After the eating and drinking and overseas-present-opening on Christmas Eve, we have a family singalong. No photographic evidence ever exists of this, because it would be too easy for other people to use it as blackmail material. One year we took a video of us doing the Twelve Days of Christmas—complete with actions—and now none of us can ever run for public office.
In the morning, we wake up to stockings on the end of our beds. I think stockings on the end of your beds might be a particularly British thing, because Sean was baffled by it; his stocking, growing up, was always hanging from the fireplace. Because my parents still humor their 31-year-old, 28-year-old, and 22-year-old kids with this particular tradition, we've started returning the favor and making stockings for them as well; my dad never had one growing up so he has been particularly pleased by this development. Especially now that he is old enough for it to contain a miniature bottle of whiskey.
Once stockings have been opened and mimosas consumed, it's time to open the presents under the tree. This year, I made a gross error, and decided to wrap all of my presents in brown kraft paper. In my head, this looked minimal and sleek and understated. In reality, however, it just looked like I'd wrapped all of my presents during the second world war, when no other supplies were available.
"Awww," said my sister Susie, mock-sympathetically. "Did you ask for wrapping paper in your ration book and not get any?"
Thanks for nothing, Pinterest. Next year I am buying as much crappy commercialized wrapping paper as I can get my hands on.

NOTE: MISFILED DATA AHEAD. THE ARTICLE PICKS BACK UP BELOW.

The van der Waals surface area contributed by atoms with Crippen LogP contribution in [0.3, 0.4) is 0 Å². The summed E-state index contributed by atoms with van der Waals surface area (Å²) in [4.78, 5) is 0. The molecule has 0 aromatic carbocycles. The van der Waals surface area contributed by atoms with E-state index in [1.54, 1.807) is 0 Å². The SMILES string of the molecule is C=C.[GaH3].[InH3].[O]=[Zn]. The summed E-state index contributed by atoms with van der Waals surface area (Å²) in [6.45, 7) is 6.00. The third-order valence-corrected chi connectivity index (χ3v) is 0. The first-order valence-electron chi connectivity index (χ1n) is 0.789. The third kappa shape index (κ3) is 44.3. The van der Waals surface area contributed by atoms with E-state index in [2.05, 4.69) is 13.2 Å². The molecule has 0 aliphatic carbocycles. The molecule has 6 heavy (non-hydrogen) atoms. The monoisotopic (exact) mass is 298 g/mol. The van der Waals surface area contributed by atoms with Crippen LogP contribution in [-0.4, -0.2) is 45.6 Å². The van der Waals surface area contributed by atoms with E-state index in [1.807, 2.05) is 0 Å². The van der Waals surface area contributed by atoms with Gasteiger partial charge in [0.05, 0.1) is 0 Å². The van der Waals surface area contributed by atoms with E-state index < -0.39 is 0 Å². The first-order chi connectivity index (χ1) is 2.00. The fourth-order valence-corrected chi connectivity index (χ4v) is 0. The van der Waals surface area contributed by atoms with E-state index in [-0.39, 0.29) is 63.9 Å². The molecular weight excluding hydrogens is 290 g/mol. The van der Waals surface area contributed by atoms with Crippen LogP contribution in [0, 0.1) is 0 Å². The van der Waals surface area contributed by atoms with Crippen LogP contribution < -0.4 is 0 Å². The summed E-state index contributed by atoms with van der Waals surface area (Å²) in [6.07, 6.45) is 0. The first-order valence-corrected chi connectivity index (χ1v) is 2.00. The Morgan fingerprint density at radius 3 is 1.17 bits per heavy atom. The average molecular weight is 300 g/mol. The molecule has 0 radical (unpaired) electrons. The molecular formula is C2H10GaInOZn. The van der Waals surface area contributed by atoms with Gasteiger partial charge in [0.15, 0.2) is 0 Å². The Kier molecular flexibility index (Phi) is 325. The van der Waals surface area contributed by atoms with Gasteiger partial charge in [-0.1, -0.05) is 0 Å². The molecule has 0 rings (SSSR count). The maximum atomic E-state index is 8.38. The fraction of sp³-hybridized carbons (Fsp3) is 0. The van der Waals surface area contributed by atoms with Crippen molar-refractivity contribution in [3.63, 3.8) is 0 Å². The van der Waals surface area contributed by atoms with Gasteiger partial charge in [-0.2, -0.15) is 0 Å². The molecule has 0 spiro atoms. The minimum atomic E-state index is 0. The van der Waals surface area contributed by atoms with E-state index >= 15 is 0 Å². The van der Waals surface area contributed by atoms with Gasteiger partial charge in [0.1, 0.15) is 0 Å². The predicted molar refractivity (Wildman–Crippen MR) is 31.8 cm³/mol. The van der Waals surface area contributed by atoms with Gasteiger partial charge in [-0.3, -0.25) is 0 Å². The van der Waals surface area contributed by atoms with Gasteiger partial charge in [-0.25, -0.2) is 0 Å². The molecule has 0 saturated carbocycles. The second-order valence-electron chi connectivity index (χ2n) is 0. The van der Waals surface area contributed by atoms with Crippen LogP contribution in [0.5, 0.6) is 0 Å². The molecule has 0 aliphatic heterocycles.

Christmas Day is a blur of present-opening, champagne-drinking, and the consumption of everything edible within a three-mile radius. We eat around 3pm, at the table my sister and I have set the day before.
We pull crackers, wear the hats, tell the awful jokes, and—once we've reached the point in the meal where even glancing at another potato would cause spontaneous combustion—we take turns reflecting on the previous year and our hopes for the new one. That sounds very Oprah, I know, but basically, we just answer questions that I've written down on scraps of paper and tucked under each of our plates.
The rest of the day passes in a pleasant stupor—one of my other favorite things about Christmas is that you seem to drink all day and yet never get drunk—and in the evening, we play some sort of game; this year it was Balderdash, which I feel it is my duty to mention that I won. Sometimes there is cheese, if we're not too stuffed, and sometimes there is eggnog. Then there is sleep, glorious sleep, and we wake up the next morning looking forward to doing it all again the next year.
So that's my Christmas, but I'm curious about what yours looks like. If you celebrate it, does your day follow roughly the same pattern? What do you do differently? What are your traditions? Stockings on the end of your bed or hanging from the fireplace? And if you don't celebrate it, do you spend the day a particular way?
(There are more pictures of our Chrismas 2011 here, none of which, unfortunately, contain my new steam mop, which I unwrapped with the unrivalled glee that my Self Of Christmases Past would have unwrapped a new pair of rollerblades or a Barbie Dreamhouse. That's right, Internet, I put a steam mop on my Christmas list. Wait for it, wait for it: a bread box, too. Somewhere, my 18-year-old self just rolled her eyes in embarassment. Whatever, 18-year-old self: like a lava lamp was so cutting edge.)